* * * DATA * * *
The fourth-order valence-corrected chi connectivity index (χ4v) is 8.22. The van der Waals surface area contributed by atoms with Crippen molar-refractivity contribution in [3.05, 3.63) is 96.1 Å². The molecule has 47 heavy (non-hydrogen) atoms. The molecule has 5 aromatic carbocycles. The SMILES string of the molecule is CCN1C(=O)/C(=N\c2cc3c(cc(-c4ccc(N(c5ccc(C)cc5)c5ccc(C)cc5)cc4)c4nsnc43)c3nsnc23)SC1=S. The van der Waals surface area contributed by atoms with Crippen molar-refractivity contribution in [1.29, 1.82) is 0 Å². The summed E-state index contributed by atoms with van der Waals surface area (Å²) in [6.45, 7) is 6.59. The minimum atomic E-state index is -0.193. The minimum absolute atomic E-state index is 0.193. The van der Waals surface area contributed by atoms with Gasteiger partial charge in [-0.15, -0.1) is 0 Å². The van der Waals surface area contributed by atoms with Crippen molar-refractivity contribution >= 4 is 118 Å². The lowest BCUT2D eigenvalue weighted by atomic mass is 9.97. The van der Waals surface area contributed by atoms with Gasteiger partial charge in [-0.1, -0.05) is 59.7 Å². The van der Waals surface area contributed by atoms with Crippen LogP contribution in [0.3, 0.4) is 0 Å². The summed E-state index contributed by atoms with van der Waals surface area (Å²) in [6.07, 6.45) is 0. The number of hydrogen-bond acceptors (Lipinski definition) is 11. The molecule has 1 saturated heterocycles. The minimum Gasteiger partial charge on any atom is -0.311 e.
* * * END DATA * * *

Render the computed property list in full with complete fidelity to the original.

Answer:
The fourth-order valence-corrected chi connectivity index (χ4v) is 8.22. The van der Waals surface area contributed by atoms with Crippen molar-refractivity contribution in [3.05, 3.63) is 96.1 Å². The molecule has 47 heavy (non-hydrogen) atoms. The molecule has 5 aromatic carbocycles. The SMILES string of the molecule is CCN1C(=O)/C(=N\c2cc3c(cc(-c4ccc(N(c5ccc(C)cc5)c5ccc(C)cc5)cc4)c4nsnc43)c3nsnc23)SC1=S. The van der Waals surface area contributed by atoms with Crippen molar-refractivity contribution in [1.29, 1.82) is 0 Å². The summed E-state index contributed by atoms with van der Waals surface area (Å²) in [6.45, 7) is 6.59. The minimum atomic E-state index is -0.193. The minimum absolute atomic E-state index is 0.193. The van der Waals surface area contributed by atoms with Gasteiger partial charge in [-0.15, -0.1) is 0 Å². The van der Waals surface area contributed by atoms with Crippen molar-refractivity contribution >= 4 is 118 Å². The lowest BCUT2D eigenvalue weighted by atomic mass is 9.97. The van der Waals surface area contributed by atoms with Gasteiger partial charge in [-0.1, -0.05) is 59.7 Å². The van der Waals surface area contributed by atoms with Crippen LogP contribution in [0.3, 0.4) is 0 Å². The summed E-state index contributed by atoms with van der Waals surface area (Å²) in [6.07, 6.45) is 0. The number of hydrogen-bond acceptors (Lipinski definition) is 11. The molecule has 1 saturated heterocycles. The minimum Gasteiger partial charge on any atom is -0.311 e.